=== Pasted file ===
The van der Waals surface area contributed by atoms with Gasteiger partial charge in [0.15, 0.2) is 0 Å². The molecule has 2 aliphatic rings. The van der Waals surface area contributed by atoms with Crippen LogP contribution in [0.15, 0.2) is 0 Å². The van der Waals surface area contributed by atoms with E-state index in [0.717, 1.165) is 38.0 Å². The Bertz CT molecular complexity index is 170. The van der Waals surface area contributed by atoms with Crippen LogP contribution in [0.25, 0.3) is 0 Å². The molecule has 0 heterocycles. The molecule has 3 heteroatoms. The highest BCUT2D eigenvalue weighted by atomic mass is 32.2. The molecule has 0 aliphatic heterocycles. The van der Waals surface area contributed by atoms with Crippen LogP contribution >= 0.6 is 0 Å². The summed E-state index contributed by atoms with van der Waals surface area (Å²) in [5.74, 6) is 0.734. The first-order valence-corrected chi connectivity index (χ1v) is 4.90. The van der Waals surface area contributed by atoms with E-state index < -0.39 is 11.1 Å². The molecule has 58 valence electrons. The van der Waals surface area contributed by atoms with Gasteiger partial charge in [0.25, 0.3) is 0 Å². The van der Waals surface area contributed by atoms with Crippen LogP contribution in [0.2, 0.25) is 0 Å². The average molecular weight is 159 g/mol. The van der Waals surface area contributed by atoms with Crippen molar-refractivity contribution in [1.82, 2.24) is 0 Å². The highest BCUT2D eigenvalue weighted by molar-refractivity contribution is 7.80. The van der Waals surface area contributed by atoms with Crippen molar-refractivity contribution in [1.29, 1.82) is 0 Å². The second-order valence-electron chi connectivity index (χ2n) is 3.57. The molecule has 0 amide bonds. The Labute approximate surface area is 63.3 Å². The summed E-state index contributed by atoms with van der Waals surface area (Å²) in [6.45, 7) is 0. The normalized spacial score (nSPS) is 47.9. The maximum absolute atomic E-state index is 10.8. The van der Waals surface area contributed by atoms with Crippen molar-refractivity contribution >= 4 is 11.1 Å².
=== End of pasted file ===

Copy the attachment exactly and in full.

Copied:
The van der Waals surface area contributed by atoms with Gasteiger partial charge in [0.15, 0.2) is 0 Å². The molecule has 2 aliphatic rings. The van der Waals surface area contributed by atoms with Crippen LogP contribution in [0.15, 0.2) is 0 Å². The van der Waals surface area contributed by atoms with E-state index in [0.717, 1.165) is 38.0 Å². The Bertz CT molecular complexity index is 170. The van der Waals surface area contributed by atoms with Crippen LogP contribution in [0.25, 0.3) is 0 Å². The molecule has 0 heterocycles. The molecule has 3 heteroatoms. The highest BCUT2D eigenvalue weighted by atomic mass is 32.2. The molecule has 0 aliphatic heterocycles. The van der Waals surface area contributed by atoms with Crippen LogP contribution >= 0.6 is 0 Å². The summed E-state index contributed by atoms with van der Waals surface area (Å²) in [5.74, 6) is 0.734. The first-order valence-corrected chi connectivity index (χ1v) is 4.90. The van der Waals surface area contributed by atoms with E-state index < -0.39 is 11.1 Å². The molecule has 58 valence electrons. The van der Waals surface area contributed by atoms with Gasteiger partial charge in [0.25, 0.3) is 0 Å². The van der Waals surface area contributed by atoms with Crippen LogP contribution in [0.2, 0.25) is 0 Å². The average molecular weight is 159 g/mol. The van der Waals surface area contributed by atoms with Crippen molar-refractivity contribution in [1.82, 2.24) is 0 Å². The highest BCUT2D eigenvalue weighted by molar-refractivity contribution is 7.80. The van der Waals surface area contributed by atoms with Crippen molar-refractivity contribution in [1.29, 1.82) is 0 Å². The second-order valence-electron chi connectivity index (χ2n) is 3.57. The molecule has 0 amide bonds. The Labute approximate surface area is 63.3 Å². The summed E-state index contributed by atoms with van der Waals surface area (Å²) in [6.45, 7) is 0. The normalized spacial score (nSPS) is 47.9. The maximum absolute atomic E-state index is 10.8. The van der Waals surface area contributed by atoms with Crippen molar-refractivity contribution >= 4 is 11.1 Å².